I own a small two wheel drive pickup and have had traction problems ever since I bought it. I've been stuck many times and now carry a hand winch and 50' of cable in the back to get me out of sticky situations. The one thing I would like to be more confident in doing is driving on frozen lakes. I have gotten stuck on plowed roads in the past and it is very nerve racking. I am wondering if tire chains will do the trick, Since buying a new truck with four wheel drive isn't an option. Does anyone have any experience with driving a two wheel drive truck on unplowed logging roads and/or snowcovered lakes with tire chains? I'm just wondering if this will end my constant struggle with being stuck in the snow! I've been stuck for hours at many of the public accesses around the area, the most memorable ones being the fish lake access and the island lake access behind the minnow ette. Please tell me that tire chains will be the cheap fix! I know they are illegal to use on roads and highways but I am going to use them on my cabin driveway and on frozen lakes.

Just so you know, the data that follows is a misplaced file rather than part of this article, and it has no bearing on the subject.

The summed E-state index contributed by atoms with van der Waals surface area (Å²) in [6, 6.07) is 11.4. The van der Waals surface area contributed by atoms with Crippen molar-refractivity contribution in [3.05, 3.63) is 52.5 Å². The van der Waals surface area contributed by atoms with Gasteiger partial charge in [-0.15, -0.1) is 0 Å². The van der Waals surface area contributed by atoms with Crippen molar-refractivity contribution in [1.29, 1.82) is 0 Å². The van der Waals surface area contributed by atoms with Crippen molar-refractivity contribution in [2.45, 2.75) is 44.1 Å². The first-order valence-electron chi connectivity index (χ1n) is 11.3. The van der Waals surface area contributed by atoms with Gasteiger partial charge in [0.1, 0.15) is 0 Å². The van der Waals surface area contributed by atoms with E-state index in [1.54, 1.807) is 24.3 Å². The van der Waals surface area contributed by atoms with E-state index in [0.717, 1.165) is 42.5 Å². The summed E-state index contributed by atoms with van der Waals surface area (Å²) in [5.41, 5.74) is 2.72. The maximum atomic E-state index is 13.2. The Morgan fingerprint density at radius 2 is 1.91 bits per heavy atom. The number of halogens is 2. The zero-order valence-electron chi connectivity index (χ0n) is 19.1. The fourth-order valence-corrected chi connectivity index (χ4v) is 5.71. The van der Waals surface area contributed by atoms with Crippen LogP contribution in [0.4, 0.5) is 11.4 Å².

Share this post


Link to post
Share on other sites
Steve Foss    0
Steve Foss

whipper:

I know two guys in Ely here who have 2wd pickups and use tire chains and go on the plowed lake roads on Shag and Bside. They have great luck with them, but then they have heavy 3/4 ton trucks with good weight in the back and a lot of clearance.

While tire chains will help you a lot, you'll have two issues to contend with. You'll have to make sure you have a few hundred pounds of added weight in the back of the truck (sometimes a lot of gear is enough), and you won't have very much clearance. Clearance, of course, is a big part of the game when driving through snow so you're not snowplowing with the truck itself.

All that being said, tire chains add a ton of traction. Both guys I know use actual chains, not the lighter cables, and they put them on and take them off at the landing.

Share this post


Link to post
Share on other sites
wippersnpr    0
wippersnpr

thanks for the reply. If it works for those guys I'm sure it will work for me. I'm just sick of getting stuck on flat plowed roads. Can't wait to see the difference first hand. You don't see too many people use chains in MN. I suppose thats because most people have 4X4 vehicles.

Share this post


Link to post
Share on other sites
Steve Foss    0
Steve Foss